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IN THE NEWS
TOUR OF THE MONTH
ON THIS DAY IN LONDON
24th September 1924 Born today: Sheila MacRae, London England, actress (Jackie Gleason Show)
24th September 1918 Born today: Richard Hoggart, author/warden (Goldsmith's College London)
24th September 1917 Born today: William Putnam Bundy, London, editor (Lvaggerier and Vagaries)
24th September 1853 Northern Daily Times, 1st provincial daily newspaper, starts in London
24th September 1717 Horace Walpole, art historian and gothic author was born in London.
St Magnus the Martyr
The church that set fire to it's neighbour - Old London Bridge.
Location: Lower Thames Street, London
Description: Richard Newcourt's Repertorium records the first church built here was dedicated to St. Magnus.
St Magnus' was one of the first buildings to be destroyed in the Great Fire of London, in 1666, as it stood less than 300 yards from Pudding Lane, where the fire started. It was rebuilt by 1676, under the direction of Sir Christopher Wren.
Another fire, in 1760, damaged the western end of the church and destroyed several of the buildings on the neighbouring Old London Bridge. Instead of repairing the buildings on the bridge the opportunity was taken to demolish them all to widen the roadway and ease traffic congestion. At the same time a new pedestrian walkway was built along the eastern side of the bridge.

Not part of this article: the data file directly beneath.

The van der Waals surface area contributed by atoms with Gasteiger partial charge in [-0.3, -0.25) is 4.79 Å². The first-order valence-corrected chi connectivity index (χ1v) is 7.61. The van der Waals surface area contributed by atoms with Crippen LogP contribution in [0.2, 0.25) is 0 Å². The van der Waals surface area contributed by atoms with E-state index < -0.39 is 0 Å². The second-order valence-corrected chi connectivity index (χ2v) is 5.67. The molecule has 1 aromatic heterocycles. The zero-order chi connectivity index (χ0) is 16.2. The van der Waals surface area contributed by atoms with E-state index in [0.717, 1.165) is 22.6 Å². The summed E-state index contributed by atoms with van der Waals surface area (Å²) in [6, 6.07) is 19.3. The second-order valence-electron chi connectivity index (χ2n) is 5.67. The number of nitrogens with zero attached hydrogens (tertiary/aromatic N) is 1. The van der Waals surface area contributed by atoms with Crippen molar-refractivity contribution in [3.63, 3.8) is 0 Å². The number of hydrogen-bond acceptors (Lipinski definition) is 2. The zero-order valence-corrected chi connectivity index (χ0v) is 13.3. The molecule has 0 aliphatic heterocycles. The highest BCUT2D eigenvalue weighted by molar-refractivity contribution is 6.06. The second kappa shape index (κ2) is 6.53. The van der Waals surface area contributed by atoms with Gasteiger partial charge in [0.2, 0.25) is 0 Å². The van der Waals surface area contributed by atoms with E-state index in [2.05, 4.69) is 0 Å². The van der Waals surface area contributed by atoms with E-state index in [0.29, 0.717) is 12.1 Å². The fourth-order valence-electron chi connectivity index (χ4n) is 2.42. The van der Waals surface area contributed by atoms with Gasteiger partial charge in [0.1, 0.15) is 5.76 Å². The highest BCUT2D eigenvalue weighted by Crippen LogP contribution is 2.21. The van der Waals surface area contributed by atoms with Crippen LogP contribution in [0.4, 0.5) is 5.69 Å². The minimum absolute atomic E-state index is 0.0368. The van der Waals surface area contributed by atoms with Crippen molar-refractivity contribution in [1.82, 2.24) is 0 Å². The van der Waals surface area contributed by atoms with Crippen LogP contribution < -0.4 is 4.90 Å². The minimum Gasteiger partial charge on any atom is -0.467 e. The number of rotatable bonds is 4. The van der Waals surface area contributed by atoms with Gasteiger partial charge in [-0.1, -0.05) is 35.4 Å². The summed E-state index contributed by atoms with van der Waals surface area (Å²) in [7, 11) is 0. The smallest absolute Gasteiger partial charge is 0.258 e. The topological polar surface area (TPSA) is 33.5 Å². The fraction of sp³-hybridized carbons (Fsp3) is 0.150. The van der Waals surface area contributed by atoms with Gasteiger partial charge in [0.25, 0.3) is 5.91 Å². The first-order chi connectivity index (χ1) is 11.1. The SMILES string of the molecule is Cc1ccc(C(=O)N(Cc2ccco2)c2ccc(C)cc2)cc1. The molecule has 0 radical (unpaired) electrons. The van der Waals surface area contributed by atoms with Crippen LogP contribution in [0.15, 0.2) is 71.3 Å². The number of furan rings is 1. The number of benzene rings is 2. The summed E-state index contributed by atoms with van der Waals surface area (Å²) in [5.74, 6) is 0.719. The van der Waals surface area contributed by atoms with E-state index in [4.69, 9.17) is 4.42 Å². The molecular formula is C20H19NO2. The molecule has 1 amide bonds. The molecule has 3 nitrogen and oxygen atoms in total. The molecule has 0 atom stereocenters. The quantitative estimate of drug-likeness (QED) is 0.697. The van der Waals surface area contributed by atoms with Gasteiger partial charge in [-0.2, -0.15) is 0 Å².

With the other buildings gone St Magnus' blocked the new walkway so the western end of the church was demolished. Rather than demolish the church tower its base was opened out to allow the walkway to pass through it. The open base of the tower now forms the church porch.
The large clock projecting from the tower was a well-known landmark in the City, and would have hung over the roadway of Old London Bridge.
In 1921 two stones from Old London Bridge were discovered across the road from the church. They now stand in the churchyard. In 1931 a piling from a Roman river wall was discovered during the excavation of the foundations of a nearby building. It now stands in the church porch.